It’s estimated that over half a million Americans suffer from Crohn’s disease. According to the Mayo Clinic, Crohn’s is a type of inflammatory bowel disease in which immune defenses meant to attack invading pathogens mistakenly target the body’s own digestive tract. However, new research published in the journal Nature found that a protein secreted by our immune defenders, called T cells, signals the immune system to stop the attack on gut lining cells.
The protein is called apoptosis inhibitor 5 (API5), says SciTechDaily, and it adds another layer of protection against damage by the immune system. It’s even effective in individuals who have a genetic mutation that makes them more vulnerable to Crohn’s.
However, the scientists discovered that the very contagious norovirus blocks T cell production of API5 in mice bred to have a rodent form of Crohn’s disease, killing gut lining cells in the process. The team of researchers from NYU Grossman School of Medicine found that API5 protects most people with the mutation against the disease until another trigger, such as a norovirus infection, pushes the disease over the threshold.
In human tissue, the scientists found that people with Crohn’s disease had between 5-and10-fold fewer API5 producing T cells in their gut tissue than those without the condition.
In experiments centered on mice genetically modified to have the mutation linked to Crohn’s disease in humans, mice that received an injection of API5 survived, while half the untreated mice died, according to NYU Langone Health.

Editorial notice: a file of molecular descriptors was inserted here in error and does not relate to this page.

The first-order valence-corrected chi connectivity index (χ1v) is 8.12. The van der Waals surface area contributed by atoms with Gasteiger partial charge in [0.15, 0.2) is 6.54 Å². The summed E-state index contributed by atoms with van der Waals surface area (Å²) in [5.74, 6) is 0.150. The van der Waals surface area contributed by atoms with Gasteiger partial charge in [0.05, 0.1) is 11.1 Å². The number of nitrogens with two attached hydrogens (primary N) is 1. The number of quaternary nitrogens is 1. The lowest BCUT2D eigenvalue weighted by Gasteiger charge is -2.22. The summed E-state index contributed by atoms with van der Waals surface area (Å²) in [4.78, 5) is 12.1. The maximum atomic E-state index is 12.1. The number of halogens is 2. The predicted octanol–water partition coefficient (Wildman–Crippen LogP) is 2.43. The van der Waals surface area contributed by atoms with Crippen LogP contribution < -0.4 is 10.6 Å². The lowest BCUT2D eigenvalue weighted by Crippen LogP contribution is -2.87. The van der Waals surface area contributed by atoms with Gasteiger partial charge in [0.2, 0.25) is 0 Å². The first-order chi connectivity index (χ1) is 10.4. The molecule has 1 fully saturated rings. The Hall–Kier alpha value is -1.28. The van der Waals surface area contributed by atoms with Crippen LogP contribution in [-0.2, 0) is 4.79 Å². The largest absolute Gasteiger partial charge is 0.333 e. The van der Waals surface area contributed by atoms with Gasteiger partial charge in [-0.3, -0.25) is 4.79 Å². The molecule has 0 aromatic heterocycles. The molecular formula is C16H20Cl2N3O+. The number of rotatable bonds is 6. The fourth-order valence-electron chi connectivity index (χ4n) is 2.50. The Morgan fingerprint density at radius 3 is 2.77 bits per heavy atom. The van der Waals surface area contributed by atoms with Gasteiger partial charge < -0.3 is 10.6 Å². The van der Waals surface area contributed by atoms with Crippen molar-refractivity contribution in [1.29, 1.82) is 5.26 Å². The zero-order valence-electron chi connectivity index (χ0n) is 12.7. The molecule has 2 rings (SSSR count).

“Our findings offer new insight into the key role that apoptosis inhibitor 5 plays in Crohn’s disease,” said gastroenterologist Dr. Yu Matsuzawa-Ishimoto, the study’s lead author. “This molecule may provide a new target for treating this chronic autoimmune illness, which has proven difficult to manage over the long term.”
Current treatments for Crohn’s include therapies that suppress the immune system, which put patients at high risk for infection. A treatment method targeting API5 might avert these issues, says SciTechDaily. The scientists also created “mini guts” out of gut-lining cells collected from individuals with the mutation that makes them more prone to Crohn’s. They dropped API5 into these mini guts and found that the treatment protected the cells and helped produce more T cells that also protected gut lining.
“Our study suggests that when norovirus infects those with a weakened ability to produce apoptosis inhibitor 5, it tips the balance toward full-blown autoimmune disease,” said Ken H. Caldwell, one of the study’s senior authors and a microbiologist at NYU Langone. Caldwell says that we don’t know if the API5 injections can be safely administered in humans, but their research team plans to examine this next step in humans with the hope that it helps people with Crohn’s disease manage the disease effectively.
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